Anger Management

How to really change negative self-talk and negative thinking

How to really change negative self-talk and negative thinking

How to really change negative self-talk and negative thinking.

Moshe Rozdzial, PhD

All of us are on a journey of self awareness. However, this journey towards identity and individuality is marked by early negative events, stored as verbal (mind) or non-verbal (body) memories. These memories, coded as negative beliefs about the self, conditioned the mind into powerful protective strategies and focus. Protective attention is installed as negative perceptions, interpretations, and judgements, toward self and others. These can be projected into the present and future as worry and anxiety, perpetuating the strategies into negative life patterns. As negative thought and beliefs get reinforced through protective behaviors, they gain power and block us form getting what we truly long for: the fulfillment and connections that are our essential human legacy.

The problem is that we get emotionally fused with our negative thoughts and beliefs. With a lifetime of practice, these negative thoughts and beliefs become encoded as the false, or suffering, self. This suffering self focuses its attention on the environment and on human interactions, responding with a threat or attack reaction every time it is perceptually reinforced. The emotional outcome is anger, withdrawal, and shame. The behavioral outcome is fight, flight, or freeze. The emotional mind and the body are now engaged in the threat response, literally responding as if survival is on the line.

Most techniques used to diffuse negative thinking, beliefs, or negative self-talk, don’t work very well, because they only engage and reinforce the emotional mind. Thought stopping, an archaic method of telling the mind to stop what it is thinking, may lead to emotional rebound. Thought substitution or re-conditioning, where the thought is replaced by positive affirmations or negative deflections, work a little better, but still lead to resistant thinking, especially in people struggling with obsessive and/or compulsive patterns.

Diffusing negative thoughts requires the interaction with the knowing, observing mind and/or behavior changes. It may help to know that we are not our thoughts, and that thoughts are just energies created by neurons firing in the brain. Separating ourselves from, and observing our thoughts, deprive thoughts of emotional power. Recognizing and observing our thoughts, through the channel of the knowing mind, be it positive thinking or self-talk, provide us with a choice for a new possible reaction, and a way to understand our emotional response with compassion for self. New research has also shown that altering behaviors may also impact subsequent thought processes.

Engaging the observing/knowing mind in altering negative thinking.

Self-questioning, inquiring about our thoughts:

• Is this thought true? Is it true now?
• Is this thought important?
• Is this thought helpful?
• Is it really worth the time and energy to think about it?
• Is it better to hold onto it or to let it go?
• What other choices do I have now?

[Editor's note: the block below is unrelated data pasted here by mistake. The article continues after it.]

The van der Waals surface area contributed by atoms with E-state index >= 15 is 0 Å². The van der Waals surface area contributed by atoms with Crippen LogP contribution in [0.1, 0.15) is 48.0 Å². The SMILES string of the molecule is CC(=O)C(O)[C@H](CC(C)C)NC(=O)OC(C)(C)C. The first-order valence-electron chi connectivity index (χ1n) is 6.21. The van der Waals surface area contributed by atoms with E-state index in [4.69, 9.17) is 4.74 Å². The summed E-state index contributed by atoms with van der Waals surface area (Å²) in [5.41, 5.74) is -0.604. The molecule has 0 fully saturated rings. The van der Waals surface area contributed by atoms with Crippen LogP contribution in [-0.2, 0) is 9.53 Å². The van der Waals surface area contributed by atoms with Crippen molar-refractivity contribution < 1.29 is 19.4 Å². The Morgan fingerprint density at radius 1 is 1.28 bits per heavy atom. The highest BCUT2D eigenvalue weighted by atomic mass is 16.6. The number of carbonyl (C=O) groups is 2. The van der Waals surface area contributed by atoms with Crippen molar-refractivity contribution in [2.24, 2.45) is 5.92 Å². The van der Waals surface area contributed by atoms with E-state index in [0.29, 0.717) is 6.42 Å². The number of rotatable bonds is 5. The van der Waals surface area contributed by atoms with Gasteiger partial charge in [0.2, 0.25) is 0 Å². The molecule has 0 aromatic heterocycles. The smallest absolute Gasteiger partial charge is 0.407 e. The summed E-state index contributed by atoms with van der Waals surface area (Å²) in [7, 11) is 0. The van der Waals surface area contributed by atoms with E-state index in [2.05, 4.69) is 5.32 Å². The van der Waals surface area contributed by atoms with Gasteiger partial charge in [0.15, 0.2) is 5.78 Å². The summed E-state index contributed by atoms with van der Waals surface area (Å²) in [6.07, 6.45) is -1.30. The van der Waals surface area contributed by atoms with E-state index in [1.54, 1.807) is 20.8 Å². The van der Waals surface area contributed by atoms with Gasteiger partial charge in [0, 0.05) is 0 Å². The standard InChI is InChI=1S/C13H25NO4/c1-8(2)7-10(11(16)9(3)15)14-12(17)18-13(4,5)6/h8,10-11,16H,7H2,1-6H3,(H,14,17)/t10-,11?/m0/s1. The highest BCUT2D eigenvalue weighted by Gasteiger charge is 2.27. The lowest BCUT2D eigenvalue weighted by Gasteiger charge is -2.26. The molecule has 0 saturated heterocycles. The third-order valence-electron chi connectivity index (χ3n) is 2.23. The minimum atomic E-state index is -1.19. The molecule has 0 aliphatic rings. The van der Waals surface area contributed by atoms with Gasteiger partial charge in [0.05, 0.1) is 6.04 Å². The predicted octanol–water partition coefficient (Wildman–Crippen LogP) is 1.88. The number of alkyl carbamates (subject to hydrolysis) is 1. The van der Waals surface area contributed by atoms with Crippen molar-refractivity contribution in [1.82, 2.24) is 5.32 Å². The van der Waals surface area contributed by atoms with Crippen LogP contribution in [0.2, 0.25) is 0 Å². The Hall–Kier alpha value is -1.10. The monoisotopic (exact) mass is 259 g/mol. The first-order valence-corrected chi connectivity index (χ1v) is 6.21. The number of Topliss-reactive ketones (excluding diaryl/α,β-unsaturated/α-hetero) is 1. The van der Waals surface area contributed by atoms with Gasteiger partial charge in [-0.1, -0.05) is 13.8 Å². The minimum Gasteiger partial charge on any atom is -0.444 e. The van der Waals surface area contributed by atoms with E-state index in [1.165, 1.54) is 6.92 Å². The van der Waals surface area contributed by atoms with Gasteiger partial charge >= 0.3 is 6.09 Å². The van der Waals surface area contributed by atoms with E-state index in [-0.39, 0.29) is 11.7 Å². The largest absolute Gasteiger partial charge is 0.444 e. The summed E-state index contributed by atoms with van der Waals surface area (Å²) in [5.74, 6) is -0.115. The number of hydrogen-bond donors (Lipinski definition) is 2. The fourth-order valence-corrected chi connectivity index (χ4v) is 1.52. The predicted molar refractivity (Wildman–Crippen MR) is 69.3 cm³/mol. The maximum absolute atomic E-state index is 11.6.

Here are some other helpful tips to help you engage the observing mind in changing negative thinking:

1. Engage in a gratefulness inventory: what am I grateful for in my life? How have my patterns protected me?
2. Externalize the thoughts : refer to them as “that thought” or “this thought” or “I’m having a thought”.
3. Humor your thoughts. Say them in an accent, add an animal sound or funny word to the end of the thought. Act them out verbosely as you say them aloud.
4. See your thought as a book title, movie, or name of a song.
5. Ask yourself where did you get that thought?
6. Evaluate the “cognitive distortion” of your thought: is it evidence-based, accurate, objective, or testable?.

Engaging the physical body and behavior in altering negative thinking.

Strike a pose: Recent studies have shown that engaging the body through physical action or behavior can also reframe the emotional mind’s attention. Literally, showing an influence of body over mind, a series of studies, by psychologists Dana Carney, Amy Cuddy, and Andy Yap, showed that holding a power posture or pose, for two minutes or more, led to greater feelings of power and confidence, with higher levels of the dominance hormone and lower levels of the stress hormone, in stressful situations such as job interviews, negotiations, or when meeting new people. Moreover, in subsequent studies, it was found that the power pose was also related to more risk-taking.

Throw it away: In a new study, researchers Richard Petty, Ph.D., professor of psychology at Ohio State University along with Pablo Briñol, Margarita Gascó and Javier Horcajo, all of the Universidad Autónoma de Madrid in Spain, conducted experiments that found that when people wrote down their unwanted negative thoughts on a piece of paper and then threw the paper away, they mentally discarded the thoughts as well. They also found that people were more likely to use their thoughts when making judgments if they first wrote them down on a piece of paper and put the paper in a pocket to protect it. By physically throwing away or protecting your thoughts, you influence how you end up using those thoughts. Merely imagining engaging in these actions has no effect.

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